Product Spotlight: Bridge 2001

Jan 7, 2002  •  Post A Comment

What it is: Bridge 2001 digital audio network router, introduced at NAB 2001 by Wheatstone, a supplier of audio mixing consoles for the broadcast industry.
Product rollout: Wheatstone, based in New Bern, N.C., has begun shipping the router to radio and TV stations around the country. Radio station KPFK-FM in Los Angeles, for instance, is in the process of installing the router.
Target market: The Bridge 2001 is an audio router and is primarily geared toward radio stations, but TV stations that need audio-only routers may also want to use it, said Phil Owens, sales engineer with Wheatstone.
Market trend: Routers, which connect sources to destinations, are growing in popularity as more radio stations operate from shared or common facilities. “If a radio station says, `We have to do the morning show out of Studio B today. We need to send the whole studio down to the transmitter link,’ that’s what the router allows,” Mr. Owens said. It provides the flexibility to send audio anywhere in the facility, he said.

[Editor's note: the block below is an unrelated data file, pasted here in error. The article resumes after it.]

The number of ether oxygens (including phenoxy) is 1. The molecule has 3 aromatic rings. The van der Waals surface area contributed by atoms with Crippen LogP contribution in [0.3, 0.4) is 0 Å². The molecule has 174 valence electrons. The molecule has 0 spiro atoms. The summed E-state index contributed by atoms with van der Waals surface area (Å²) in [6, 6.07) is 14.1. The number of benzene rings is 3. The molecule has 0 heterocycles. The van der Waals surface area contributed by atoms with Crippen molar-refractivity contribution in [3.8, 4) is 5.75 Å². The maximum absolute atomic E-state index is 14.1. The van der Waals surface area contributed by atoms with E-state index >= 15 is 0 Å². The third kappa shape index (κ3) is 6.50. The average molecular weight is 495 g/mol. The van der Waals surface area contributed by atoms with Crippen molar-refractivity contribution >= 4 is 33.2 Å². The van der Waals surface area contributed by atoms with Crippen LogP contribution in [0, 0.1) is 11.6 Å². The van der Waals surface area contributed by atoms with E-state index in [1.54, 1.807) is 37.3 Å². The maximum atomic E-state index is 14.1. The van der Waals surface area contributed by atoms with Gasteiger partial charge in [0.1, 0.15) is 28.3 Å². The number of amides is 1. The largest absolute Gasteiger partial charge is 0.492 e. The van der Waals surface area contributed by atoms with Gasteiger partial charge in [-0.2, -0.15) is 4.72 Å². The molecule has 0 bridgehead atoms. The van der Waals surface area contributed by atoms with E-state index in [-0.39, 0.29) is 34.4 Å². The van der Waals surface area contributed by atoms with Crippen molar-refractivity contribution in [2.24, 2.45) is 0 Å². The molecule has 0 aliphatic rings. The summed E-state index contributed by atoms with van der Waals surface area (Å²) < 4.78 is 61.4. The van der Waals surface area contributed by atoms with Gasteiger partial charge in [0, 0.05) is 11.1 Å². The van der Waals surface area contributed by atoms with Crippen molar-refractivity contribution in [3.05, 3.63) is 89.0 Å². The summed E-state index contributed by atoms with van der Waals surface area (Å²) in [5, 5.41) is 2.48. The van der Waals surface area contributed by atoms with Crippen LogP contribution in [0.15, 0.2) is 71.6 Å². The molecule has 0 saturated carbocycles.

Features and benefits: The Bridge 2001 router can handle both analog and digital signals and can send an analog signal to a digital input. “If you have an old spot on a reel-to-reel machine and want to burn it to a CD, you can take the tape machine and use the router to connect it to burn the CD,” Mr. Owens said.
Users can also add additional cages throughout their facility and need only a fiber-optic cable to connect the boxes, rather than separate wires for each additional output. “That can really save a lot of wire,” he said. In most installations, the system can be expanded to link four cages together up to a kilometer apart to create a system that is 2,048 inputs by 2,048 outputs. Larger systems can be created in a multi-tier configuration. Each cage is capable of handling 512 simultaneous audio channels.
Control for the router is addressable through the TCP/IP protocol, which means the system can be configured and maintained from any networked PC. In addition, the product’s companion Xpoint Windows-based software allows a user, such as the station’s general manager, to listen to any of the different inputs on a desktop PC.
Cost: $25,000 to $85,000.